- Local tomography: to characterize the state of a composite system it is enough to conduct measurements at each part.
- Reversibility: for any two extremal states [i.e., states which are not statistical mixtures of other states], there exists a reversible physical transformation that maps one into the other.

An alternative GPT reconstruction proposed by Chiribella et al.^{ [16] }^{ [17] } around the same time is also based on the

- Purification axiom: for any state of a physical system A there exists a bipartite physical system and an extremal state (or purification) such that is the restriction of to system . In addition, any two such purifications of can be mapped into one another via a reversible physical transformation on system .

The use of purification to characterize quantum theory has been criticized on the grounds that it also applies in the Spekkens toy model.^{ [18] }

To the success of the GPT approach, it can be countered that all such works just recover finite dimensional quantum theory. In addition, none of the previous axioms can be experimentally falsified unless the measurement apparatuses are assumed to be tomographically complete.

In the black box or device-independent framework, an experiment is regarded as a black box where the experimentalist introduces an input (the type of experiment) and obtains an output (the outcome of the experiment). Experiments conducted by two or more parties in separate labs are hence described by their statistical correlations alone.

From Bell's theorem, we know that classical and quantum physics predict different sets of allowed correlations. It is expected, therefore, that far-from-quantum physical theories should predict correlations beyond the quantum set. In fact, there exist instances of theoretical non-quantum correlations which, a priori, do not seem physically implausible.^{ [19] }^{ [20] }^{ [21] } The aim of device-independent reconstructions is to show that all such supra-quantum examples are precluded by a reasonable physical principle.

The physical principles proposed so far include no-signalling,^{ [21] } Non-Trivial Communication Complexity,^{ [22] } No-Advantage for Nonlocal computation,^{ [23] } Information Causality,^{ [24] } Macroscopic Locality,^{ [25] } and Local Orthogonality.^{ [26] } All these principles limit the set of possible correlations in non-trivial ways. Moreover, they are all device-independent: this means that they can be falsified under the assumption that we can decide if two or more events are space-like separated. The drawback of the device-independent approach is that, even when taken together, all the afore-mentioned physical principles do not suffice to single out the set of quantum correlations.^{ [27] } In other words: all such reconstructions are partial.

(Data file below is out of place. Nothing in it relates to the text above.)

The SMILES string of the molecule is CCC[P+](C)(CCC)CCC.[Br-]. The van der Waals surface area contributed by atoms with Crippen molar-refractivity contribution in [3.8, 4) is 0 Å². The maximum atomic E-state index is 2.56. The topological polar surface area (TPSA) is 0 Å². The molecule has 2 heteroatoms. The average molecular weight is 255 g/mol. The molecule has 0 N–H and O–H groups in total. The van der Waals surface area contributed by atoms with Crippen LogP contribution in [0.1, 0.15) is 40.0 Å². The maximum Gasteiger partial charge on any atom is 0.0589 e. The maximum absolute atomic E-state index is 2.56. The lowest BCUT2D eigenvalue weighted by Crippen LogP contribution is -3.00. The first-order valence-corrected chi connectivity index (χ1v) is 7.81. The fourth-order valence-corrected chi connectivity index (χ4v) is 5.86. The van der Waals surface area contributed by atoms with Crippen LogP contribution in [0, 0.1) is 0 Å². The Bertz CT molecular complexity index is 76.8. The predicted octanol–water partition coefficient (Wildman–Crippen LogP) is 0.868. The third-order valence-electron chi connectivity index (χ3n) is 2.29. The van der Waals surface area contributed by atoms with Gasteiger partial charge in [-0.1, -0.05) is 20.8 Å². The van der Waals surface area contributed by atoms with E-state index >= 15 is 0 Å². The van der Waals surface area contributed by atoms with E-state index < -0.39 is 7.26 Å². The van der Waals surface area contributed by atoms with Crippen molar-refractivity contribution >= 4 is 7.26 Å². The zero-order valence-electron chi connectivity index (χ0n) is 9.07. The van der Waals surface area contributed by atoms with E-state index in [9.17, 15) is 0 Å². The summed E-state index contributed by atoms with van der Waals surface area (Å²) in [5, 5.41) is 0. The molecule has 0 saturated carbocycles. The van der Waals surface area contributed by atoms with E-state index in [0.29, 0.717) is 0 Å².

An interpretation of quantum theory is a correspondence between the elements of its mathematical formalism and physical phenomena. For instance, in the pilot wave theory, the quantum wave function is interpreted as a field that guides the particle trajectory and evolves with it via a system of coupled differential equations. Most interpretations of quantum theory stem from the desire to solve the quantum measurement problem.

In an attempt to reconcile quantum and classical physics, or to identify non-classical models with a dynamical causal structure, some modifications of quantum theory have been proposed.

Collapse models posit the existence of natural processes which periodically localize the wave-function.^{ [28] } Such theories provide an explanation to the nonexistence of superpositions of macroscopic objects, at the cost of abandoning unitarity and exact energy conservation.

In Sorkin's quantum measure theory (QMT), physical systems are not modeled via unitary rays and Hermitian operators, but through a single matrix-like object, the decoherence functional.^{ [29] } The entries of the decoherence functional determine the feasibility to experimentally discriminate between two or more different sets of classical histories, as well as the probabilities of each experimental outcome. In some models of QMT the decoherence functional is further constrained to be positive semidefinite (strong positivity). Even under the assumption of strong positivity, there exist models of QMT which generate stronger-than-quantum Bell correlations.^{ [30] }

The formalism of process matrices starts from the observation that, given the structure of quantum states, the set of feasible quantum operations follows from positivity considerations. Namely, for any linear map from states to probabilities one can find a physical system where this map corresponds to a physical measurement. Likewise, any linear transformation that maps composite states to states corresponds to a valid operation in some physical system. In view of this trend, it is reasonable to postulate that any high-order map from quantum instruments (namely, measurement processes) to probabilities should also be physically realizable.^{ [31] } Any such map is termed a process matrix. As shown by Oreshkov et al.,^{ [31] } some process matrices describe situations where the notion of global causality breaks.

The starting point of this claim is the following mental experiment: two parties, Alice and Bob, enter a building and end up in separate rooms. The rooms have ingoing and outgoing channels from which a quantum system periodically enters and leaves the room. While those systems are in the lab, Alice and Bob are able to interact with them in any way; in particular, they can measure some of their properties.